Pittsburgh Symphony Orchestra and BNY Mellon Grand Classics Celebrate Life and Works of Mozart

Festival, led by Music Director Manfred Honeck, opens April 25 and closes May 4

PITTSBURGH — Each of Wolfgang Amadé Mozart’s vast number of compositions is considered a musical gem. Join Music Director Manfred Honeck and the Pittsburgh Symphony Orchestra as they celebrate Mozart’s extensive catalog of masterpieces during the BNY Mellon Grand Classics Mozart Festival, a two-week exploration of the five pillars of Mozart’s music — symphony, concerto, chamber music, opera and sacred music.

The opening weekend of the festival, April 25-27, features celebrated Mozart scholar and pianist Robert Levin, who will join the Pittsburgh Symphony in performing Mozart’s Piano Concerto No. 20, a favorite concerto of Beethoven’s. Attendees are in for a special treat, as Levin performs improvisations (á là Mozart) on themes suggested by the audience and the symphony performs Mozart’s famous “Eine kleine Nachtmusik.” Principal Horn William Caballero gives the first performance of Levin’s new edition of Mozart’s stunning Concerto No. 1 in D major for Horn and Orchestra. The program closes with Honeck leading the popular Symphony No. 41, “Jupiter.” As a special treat, a quartet of Pittsburgh Symphony musicians — Christopher Wu, Susanne Park, Meng Wang and Anne Martindale Williams— will give a post-concert recital of one of Mozart’s chamber works in preparation for the next event in the festival.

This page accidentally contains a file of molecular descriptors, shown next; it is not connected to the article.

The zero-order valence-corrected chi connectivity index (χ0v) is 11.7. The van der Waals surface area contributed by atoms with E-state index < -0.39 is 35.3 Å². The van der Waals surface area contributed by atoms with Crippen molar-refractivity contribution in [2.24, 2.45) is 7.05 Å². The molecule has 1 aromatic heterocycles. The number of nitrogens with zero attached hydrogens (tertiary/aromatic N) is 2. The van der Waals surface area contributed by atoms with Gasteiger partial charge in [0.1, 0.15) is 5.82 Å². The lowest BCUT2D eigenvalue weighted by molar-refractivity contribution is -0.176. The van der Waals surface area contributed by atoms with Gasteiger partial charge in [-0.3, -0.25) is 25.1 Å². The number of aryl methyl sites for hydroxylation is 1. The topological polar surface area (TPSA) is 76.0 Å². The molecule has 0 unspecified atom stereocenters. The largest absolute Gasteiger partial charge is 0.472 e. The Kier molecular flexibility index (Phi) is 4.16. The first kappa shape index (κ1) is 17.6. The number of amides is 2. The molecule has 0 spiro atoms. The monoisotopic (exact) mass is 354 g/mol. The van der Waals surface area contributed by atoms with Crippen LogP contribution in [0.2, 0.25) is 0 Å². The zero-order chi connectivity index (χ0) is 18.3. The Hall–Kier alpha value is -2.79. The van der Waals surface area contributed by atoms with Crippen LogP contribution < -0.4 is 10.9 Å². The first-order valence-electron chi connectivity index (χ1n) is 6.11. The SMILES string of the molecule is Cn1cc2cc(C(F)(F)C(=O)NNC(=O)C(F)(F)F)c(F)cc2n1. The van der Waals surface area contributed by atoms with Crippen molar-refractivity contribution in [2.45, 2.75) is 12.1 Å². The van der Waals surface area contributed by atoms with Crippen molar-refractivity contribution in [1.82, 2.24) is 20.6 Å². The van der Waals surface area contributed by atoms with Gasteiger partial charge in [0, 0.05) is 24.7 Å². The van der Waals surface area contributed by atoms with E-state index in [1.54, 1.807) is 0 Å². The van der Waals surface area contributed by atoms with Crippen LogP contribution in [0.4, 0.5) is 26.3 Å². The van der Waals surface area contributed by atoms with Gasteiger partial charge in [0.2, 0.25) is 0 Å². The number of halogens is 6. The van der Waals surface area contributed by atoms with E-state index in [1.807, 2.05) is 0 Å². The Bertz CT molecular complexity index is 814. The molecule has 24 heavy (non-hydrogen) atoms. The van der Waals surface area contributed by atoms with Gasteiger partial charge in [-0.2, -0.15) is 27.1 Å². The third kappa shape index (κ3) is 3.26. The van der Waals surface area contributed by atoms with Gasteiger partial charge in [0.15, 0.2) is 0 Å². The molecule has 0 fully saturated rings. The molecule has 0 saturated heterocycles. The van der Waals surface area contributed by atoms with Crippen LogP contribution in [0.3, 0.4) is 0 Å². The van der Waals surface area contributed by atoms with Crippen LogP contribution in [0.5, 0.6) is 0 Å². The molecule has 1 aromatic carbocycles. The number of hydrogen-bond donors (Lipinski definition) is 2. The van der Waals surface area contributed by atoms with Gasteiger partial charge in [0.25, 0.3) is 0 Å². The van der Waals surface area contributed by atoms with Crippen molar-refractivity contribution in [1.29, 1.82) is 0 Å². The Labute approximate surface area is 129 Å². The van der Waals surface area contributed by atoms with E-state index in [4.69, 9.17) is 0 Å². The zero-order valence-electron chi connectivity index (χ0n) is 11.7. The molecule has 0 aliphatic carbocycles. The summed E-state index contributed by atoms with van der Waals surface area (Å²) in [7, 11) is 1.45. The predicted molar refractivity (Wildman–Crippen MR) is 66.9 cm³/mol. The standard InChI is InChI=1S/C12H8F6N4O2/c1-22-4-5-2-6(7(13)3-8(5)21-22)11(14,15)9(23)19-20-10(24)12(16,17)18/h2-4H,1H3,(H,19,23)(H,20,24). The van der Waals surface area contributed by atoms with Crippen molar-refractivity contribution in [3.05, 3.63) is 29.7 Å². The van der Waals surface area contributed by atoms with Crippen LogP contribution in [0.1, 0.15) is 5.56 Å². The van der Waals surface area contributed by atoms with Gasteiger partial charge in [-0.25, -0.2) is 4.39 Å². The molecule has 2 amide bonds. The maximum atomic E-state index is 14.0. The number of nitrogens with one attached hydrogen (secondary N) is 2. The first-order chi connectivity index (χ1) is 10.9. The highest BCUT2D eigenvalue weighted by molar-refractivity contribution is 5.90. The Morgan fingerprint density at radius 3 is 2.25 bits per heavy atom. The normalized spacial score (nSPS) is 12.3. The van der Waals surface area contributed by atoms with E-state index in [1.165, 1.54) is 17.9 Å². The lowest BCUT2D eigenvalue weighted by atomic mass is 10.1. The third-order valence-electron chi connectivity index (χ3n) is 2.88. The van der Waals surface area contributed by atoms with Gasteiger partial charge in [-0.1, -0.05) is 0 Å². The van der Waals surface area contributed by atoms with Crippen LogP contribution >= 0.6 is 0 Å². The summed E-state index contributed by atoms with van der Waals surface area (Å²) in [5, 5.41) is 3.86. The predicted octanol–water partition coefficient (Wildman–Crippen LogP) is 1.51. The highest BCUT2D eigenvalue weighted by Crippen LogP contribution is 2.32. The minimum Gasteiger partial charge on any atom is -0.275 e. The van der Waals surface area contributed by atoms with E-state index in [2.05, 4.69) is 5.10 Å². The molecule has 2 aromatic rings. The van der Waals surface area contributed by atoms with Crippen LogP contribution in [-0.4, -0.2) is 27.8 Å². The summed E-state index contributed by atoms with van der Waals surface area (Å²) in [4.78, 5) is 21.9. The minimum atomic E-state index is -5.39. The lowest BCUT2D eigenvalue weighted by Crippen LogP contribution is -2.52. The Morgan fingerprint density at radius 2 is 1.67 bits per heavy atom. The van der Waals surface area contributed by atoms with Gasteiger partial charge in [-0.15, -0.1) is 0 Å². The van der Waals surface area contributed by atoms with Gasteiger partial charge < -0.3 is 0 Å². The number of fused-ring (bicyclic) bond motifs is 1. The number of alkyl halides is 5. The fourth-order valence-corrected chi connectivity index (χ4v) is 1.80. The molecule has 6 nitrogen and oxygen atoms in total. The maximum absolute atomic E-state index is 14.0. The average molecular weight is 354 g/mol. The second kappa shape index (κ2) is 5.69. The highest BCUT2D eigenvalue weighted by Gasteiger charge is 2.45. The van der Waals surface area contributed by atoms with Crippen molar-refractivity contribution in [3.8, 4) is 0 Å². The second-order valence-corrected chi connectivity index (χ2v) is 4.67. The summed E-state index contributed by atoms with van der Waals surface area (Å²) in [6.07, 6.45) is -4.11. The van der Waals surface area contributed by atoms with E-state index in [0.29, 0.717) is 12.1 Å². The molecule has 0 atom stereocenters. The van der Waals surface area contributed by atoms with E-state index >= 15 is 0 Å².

Next, the Pittsburgh Symphony Orchestra partners with Chamber Music Pittsburgh to present an evening of Mozart’s chamber music, “Music of Mozart,” at the Carnegie Music Hall in Oakland on Tuesday, April 29 as part of the Mozart Festival. This intimate evening of music features musicians of the Pittsburgh Symphony — Michael Rusinek, clarinet; Noah Bendix-Balgley, violin; Christopher Wu, violin; Meng Wang, viola; and Anne Martindale Williams, cello — with Levin in a program of Mozart’s smaller works.